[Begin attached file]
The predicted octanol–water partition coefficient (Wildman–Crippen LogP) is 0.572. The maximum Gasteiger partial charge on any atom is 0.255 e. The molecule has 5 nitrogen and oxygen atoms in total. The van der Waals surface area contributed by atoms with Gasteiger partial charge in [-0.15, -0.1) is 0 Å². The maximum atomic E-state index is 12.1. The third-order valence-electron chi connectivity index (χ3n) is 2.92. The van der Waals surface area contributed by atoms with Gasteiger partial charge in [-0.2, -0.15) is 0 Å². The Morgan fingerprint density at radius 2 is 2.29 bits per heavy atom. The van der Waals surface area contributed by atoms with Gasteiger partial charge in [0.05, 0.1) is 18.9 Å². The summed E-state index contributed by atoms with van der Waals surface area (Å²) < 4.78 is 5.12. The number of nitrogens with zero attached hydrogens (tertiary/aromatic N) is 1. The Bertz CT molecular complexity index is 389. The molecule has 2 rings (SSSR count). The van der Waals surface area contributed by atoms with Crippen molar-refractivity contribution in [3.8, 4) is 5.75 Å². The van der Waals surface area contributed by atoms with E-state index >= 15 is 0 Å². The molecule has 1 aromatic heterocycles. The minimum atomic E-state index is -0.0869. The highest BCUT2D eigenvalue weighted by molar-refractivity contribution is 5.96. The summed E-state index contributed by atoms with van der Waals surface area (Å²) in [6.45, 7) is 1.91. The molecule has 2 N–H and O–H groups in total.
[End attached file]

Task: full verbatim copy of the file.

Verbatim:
The predicted octanol–water partition coefficient (Wildman–Crippen LogP) is 0.572. The maximum Gasteiger partial charge on any atom is 0.255 e. The molecule has 5 nitrogen and oxygen atoms in total. The van der Waals surface area contributed by atoms with Gasteiger partial charge in [-0.15, -0.1) is 0 Å². The maximum atomic E-state index is 12.1. The third-order valence-electron chi connectivity index (χ3n) is 2.92. The van der Waals surface area contributed by atoms with Gasteiger partial charge in [-0.2, -0.15) is 0 Å². The Morgan fingerprint density at radius 2 is 2.29 bits per heavy atom. The van der Waals surface area contributed by atoms with Gasteiger partial charge in [0.05, 0.1) is 18.9 Å². The summed E-state index contributed by atoms with van der Waals surface area (Å²) < 4.78 is 5.12. The number of nitrogens with zero attached hydrogens (tertiary/aromatic N) is 1. The Bertz CT molecular complexity index is 389. The molecule has 2 rings (SSSR count). The van der Waals surface area contributed by atoms with Crippen molar-refractivity contribution in [3.8, 4) is 5.75 Å². The van der Waals surface area contributed by atoms with E-state index >= 15 is 0 Å². The molecule has 1 aromatic heterocycles. The minimum atomic E-state index is -0.0869. The highest BCUT2D eigenvalue weighted by molar-refractivity contribution is 5.96. The summed E-state index contributed by atoms with van der Waals surface area (Å²) in [6.45, 7) is 1.91. The molecule has 2 N–H and O–H groups in total.